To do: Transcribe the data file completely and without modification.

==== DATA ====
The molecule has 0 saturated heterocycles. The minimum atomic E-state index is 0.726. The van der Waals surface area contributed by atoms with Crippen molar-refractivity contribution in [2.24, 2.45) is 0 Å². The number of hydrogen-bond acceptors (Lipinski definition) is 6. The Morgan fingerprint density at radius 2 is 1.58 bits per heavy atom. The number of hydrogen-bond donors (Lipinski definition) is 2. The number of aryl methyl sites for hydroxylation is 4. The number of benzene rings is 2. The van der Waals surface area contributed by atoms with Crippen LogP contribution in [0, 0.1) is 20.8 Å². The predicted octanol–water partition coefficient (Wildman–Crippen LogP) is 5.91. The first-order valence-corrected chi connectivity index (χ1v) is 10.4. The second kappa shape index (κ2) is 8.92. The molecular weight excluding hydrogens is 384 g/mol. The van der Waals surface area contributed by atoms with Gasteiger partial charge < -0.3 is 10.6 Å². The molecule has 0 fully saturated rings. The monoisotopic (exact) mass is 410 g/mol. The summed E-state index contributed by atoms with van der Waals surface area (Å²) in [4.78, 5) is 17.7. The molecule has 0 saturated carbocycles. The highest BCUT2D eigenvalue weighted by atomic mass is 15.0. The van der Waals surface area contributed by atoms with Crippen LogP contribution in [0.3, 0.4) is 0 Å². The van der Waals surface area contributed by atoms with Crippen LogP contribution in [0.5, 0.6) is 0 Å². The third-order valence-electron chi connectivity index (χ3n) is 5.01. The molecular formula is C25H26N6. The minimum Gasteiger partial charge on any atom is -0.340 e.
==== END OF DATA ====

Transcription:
The molecule has 0 saturated heterocycles. The minimum atomic E-state index is 0.726. The van der Waals surface area contributed by atoms with Crippen molar-refractivity contribution in [2.24, 2.45) is 0 Å². The number of hydrogen-bond acceptors (Lipinski definition) is 6. The Morgan fingerprint density at radius 2 is 1.58 bits per heavy atom. The number of hydrogen-bond donors (Lipinski definition) is 2. The number of aryl methyl sites for hydroxylation is 4. The number of benzene rings is 2. The van der Waals surface area contributed by atoms with Crippen LogP contribution in [0, 0.1) is 20.8 Å². The predicted octanol–water partition coefficient (Wildman–Crippen LogP) is 5.91. The first-order valence-corrected chi connectivity index (χ1v) is 10.4. The second kappa shape index (κ2) is 8.92. The molecular weight excluding hydrogens is 384 g/mol. The van der Waals surface area contributed by atoms with Gasteiger partial charge < -0.3 is 10.6 Å². The molecule has 0 fully saturated rings. The monoisotopic (exact) mass is 410 g/mol. The summed E-state index contributed by atoms with van der Waals surface area (Å²) in [4.78, 5) is 17.7. The molecule has 0 saturated carbocycles. The highest BCUT2D eigenvalue weighted by atomic mass is 15.0. The van der Waals surface area contributed by atoms with Crippen LogP contribution in [0.3, 0.4) is 0 Å². The van der Waals surface area contributed by atoms with Crippen LogP contribution in [0.5, 0.6) is 0 Å². The third-order valence-electron chi connectivity index (χ3n) is 5.01. The molecular formula is C25H26N6. The minimum Gasteiger partial charge on any atom is -0.340 e.